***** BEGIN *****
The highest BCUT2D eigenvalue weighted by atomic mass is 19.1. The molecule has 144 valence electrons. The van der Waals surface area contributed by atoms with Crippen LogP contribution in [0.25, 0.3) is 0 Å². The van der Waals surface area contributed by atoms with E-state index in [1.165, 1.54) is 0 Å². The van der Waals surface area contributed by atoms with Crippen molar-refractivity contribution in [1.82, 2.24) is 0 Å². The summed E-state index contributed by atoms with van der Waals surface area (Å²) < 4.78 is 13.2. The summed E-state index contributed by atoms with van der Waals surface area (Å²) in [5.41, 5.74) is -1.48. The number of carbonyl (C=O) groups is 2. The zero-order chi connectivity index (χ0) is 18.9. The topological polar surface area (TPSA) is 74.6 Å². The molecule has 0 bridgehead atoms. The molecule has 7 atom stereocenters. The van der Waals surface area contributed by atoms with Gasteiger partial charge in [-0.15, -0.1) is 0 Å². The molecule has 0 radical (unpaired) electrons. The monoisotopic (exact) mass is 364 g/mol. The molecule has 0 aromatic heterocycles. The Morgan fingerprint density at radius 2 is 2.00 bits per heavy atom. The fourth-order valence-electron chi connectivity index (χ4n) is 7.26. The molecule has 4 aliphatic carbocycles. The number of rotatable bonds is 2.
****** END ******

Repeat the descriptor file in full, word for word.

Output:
The highest BCUT2D eigenvalue weighted by atomic mass is 19.1. The molecule has 144 valence electrons. The van der Waals surface area contributed by atoms with Crippen LogP contribution in [0.25, 0.3) is 0 Å². The van der Waals surface area contributed by atoms with E-state index in [1.165, 1.54) is 0 Å². The van der Waals surface area contributed by atoms with Crippen molar-refractivity contribution in [1.82, 2.24) is 0 Å². The summed E-state index contributed by atoms with van der Waals surface area (Å²) < 4.78 is 13.2. The summed E-state index contributed by atoms with van der Waals surface area (Å²) in [5.41, 5.74) is -1.48. The number of carbonyl (C=O) groups is 2. The zero-order chi connectivity index (χ0) is 18.9. The topological polar surface area (TPSA) is 74.6 Å². The molecule has 0 bridgehead atoms. The molecule has 7 atom stereocenters. The van der Waals surface area contributed by atoms with Gasteiger partial charge in [-0.15, -0.1) is 0 Å². The molecule has 0 radical (unpaired) electrons. The monoisotopic (exact) mass is 364 g/mol. The molecule has 0 aromatic heterocycles. The Morgan fingerprint density at radius 2 is 2.00 bits per heavy atom. The fourth-order valence-electron chi connectivity index (χ4n) is 7.26. The molecule has 4 aliphatic carbocycles. The number of rotatable bonds is 2.